Iterated Learning Cakes: Create randomized recipe, serve up resulting confection to first subject. Ask subject to try and reverse-engineer the recipe and prepare it to the best of their ability, then serve what they create to the second subject. Repeat procedure through a chain of ten subjects, tracking increase in composystemalexity/edibility.

Language Teaching Cake: Debate endlessly whether cakes are best cooked according to a socio-cultural, cognitive, or linguistic recipe, whether form or meaning should be added to the mix first, and whether technology makes any difference to the recipe at all; realize that a principled choice between recipes is impossible. Bake cake according to some set of quasi-intuitive, experientially-derived principles, or failing that, just how you baked it last time; find that cake tastes okay.

Linguistic Archeology Cake: Start with a Historical Linguistics Fruitcake and add lots and lots of garlic, or as it’s called in the original Basque, “egakortasun arranguratu alienatu ikaragarri” which means “(People) complain that the smell destroys a person’s composure; it’s awful!” It’s awful!

Non-Gricean Linguistics Flan: Feed a giraffe its own necktie while drinking a glass bottle of sandwich.

Plato’s Recipe for a Perfect Cake: Leave your shadowy cave, ideally (no pun intended) with the permission of your jurisdiction’s philosopher-king, and locate the Cake in the idealized world. Bring Cake down and make cakes according to the form of the Cake. Be prepared for ridicule as your guests laughingly find your C/cake(s) too T/tasty.

Psamtik’s “βεκός” Bread: Take two freshly born babies and isolate them in a cave previously seasoned with a sprinkling of sheep. Marinate for several years, until the children invent a cake-type foodstuff. Declare the foodstuff to be “βεκός,” the first dessert invented by humanity.

Sapir–Whorf Translucent Puff Sugar Shells: The original recipe with the secret ingredient, excessive yeast, that creates the empty space at the center of the shell with the curious refractive properties that change everything you see when you look through it. Don’t bother trying to eat it though, because if you poke it at all strongly it will burst and deflate with a rushing hiss of hot airit’s strictly for the entertainment of outsiders.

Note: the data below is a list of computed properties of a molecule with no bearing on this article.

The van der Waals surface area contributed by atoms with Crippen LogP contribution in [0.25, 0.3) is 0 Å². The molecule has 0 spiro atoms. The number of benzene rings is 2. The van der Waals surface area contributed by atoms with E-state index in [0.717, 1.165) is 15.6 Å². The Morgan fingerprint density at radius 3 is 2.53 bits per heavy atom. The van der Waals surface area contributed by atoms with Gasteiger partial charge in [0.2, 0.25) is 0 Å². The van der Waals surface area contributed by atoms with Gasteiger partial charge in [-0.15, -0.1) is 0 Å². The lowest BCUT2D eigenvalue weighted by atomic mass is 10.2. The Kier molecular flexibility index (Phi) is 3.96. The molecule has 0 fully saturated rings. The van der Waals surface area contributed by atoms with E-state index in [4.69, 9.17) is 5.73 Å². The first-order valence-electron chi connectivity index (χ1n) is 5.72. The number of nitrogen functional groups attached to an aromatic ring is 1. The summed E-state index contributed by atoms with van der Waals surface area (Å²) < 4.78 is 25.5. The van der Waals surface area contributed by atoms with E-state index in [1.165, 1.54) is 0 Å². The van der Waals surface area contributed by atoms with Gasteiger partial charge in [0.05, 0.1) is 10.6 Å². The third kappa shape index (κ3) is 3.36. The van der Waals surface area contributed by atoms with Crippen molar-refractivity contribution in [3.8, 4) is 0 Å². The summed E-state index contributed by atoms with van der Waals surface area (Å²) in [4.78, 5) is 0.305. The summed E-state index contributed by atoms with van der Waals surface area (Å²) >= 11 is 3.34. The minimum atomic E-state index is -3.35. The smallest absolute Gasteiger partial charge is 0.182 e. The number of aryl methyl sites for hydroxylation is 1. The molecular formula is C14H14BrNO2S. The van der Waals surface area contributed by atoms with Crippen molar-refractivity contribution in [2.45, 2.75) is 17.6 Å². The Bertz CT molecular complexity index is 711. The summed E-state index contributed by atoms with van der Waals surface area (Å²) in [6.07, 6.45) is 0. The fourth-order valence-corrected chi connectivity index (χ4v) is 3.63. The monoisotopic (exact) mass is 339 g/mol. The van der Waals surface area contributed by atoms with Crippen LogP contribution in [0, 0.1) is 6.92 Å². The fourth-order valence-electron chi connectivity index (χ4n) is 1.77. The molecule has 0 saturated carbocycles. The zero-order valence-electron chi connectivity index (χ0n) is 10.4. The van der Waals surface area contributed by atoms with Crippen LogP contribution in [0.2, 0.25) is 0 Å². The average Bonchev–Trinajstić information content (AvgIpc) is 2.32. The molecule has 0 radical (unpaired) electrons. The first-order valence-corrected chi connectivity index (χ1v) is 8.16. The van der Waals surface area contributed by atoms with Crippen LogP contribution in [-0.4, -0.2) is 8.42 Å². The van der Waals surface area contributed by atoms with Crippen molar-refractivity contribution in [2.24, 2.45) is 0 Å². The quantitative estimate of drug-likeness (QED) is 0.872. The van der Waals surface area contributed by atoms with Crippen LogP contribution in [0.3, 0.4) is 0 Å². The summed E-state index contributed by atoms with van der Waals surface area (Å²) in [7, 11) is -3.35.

Smolensky and Prince Bundt Cake: Take any pre-existent recipe and systematically reorder the n rules, bake all 2n of them simultaneously, and serve the one that tastes best.

SpecGram Sherry Cake: The special ingredient is SpecGram specially-aged super-vintage sherry, which is placed in new casks at the beginning of every month, and if there aren’t any other materials (funding happens...or not), just serve the sherry.

Stroopeffectwafels: Prepare Stroopwafels and decorate with colored icing, using it to write the names of basic color terms other than that of the icing color. Anyone who wants one must correctly name the icing color in 100 ms or less.

Theta Rolls: Prepare a Patient using an Instrument, place in a Location for a Time. Transport from Source to Goal, then serve up to a Recipient. Experiencers watch Agents arguing over whether the confection should be called Thematic Rolls.

Toury’s Descriptive Translation Layer Cake: It’s a delightful pseudo-cake, offering excellent potential insights into the source and target baking norms. Analysis of the assumed source recipe underlying it suggests that it may actually be a cheese and pickle sandwich. But it’s the fact that it was once labelled as a cake that matters.

Tower of Babel Cake: Get humanity together to bake a cake so big you can all climb up it to the LORD’s kitchen. End the evening when the LORD comes out of kitchen giving everyone very differently tasting cakes. Fall out with people whose cakes taste differently than yours.

Usage-Driven Grammar Cake: Making no reference at all to ingredients, denying the ontological validity of the construct ‘cake’, and relying only on socio-cultural drivers such as kitchen size / cleanliness, purposes of cooking, the digestive process and the interpersonal dynamics of chefs, allow many different kinds of cake to emerge naturally by simply interacting in a kitchen space. Order all cakes baked along a continuum from grain of wheat through to 10 tier über wedding cake. Taste each cake on the continuum and declare that they’re all equally tasty.

*u̯erg̑- u̯erg̑- u̯erg̑-: Aspects of Indo-European Popular CultureJoe R. G. d’Umezzille
L’Ishing du Gwujlang XIIMịʀʀŏ̯яяịmDorothea Dorfman and Theodora Mundorf
SpecGram Vol CLXXXIII, No 1 Contents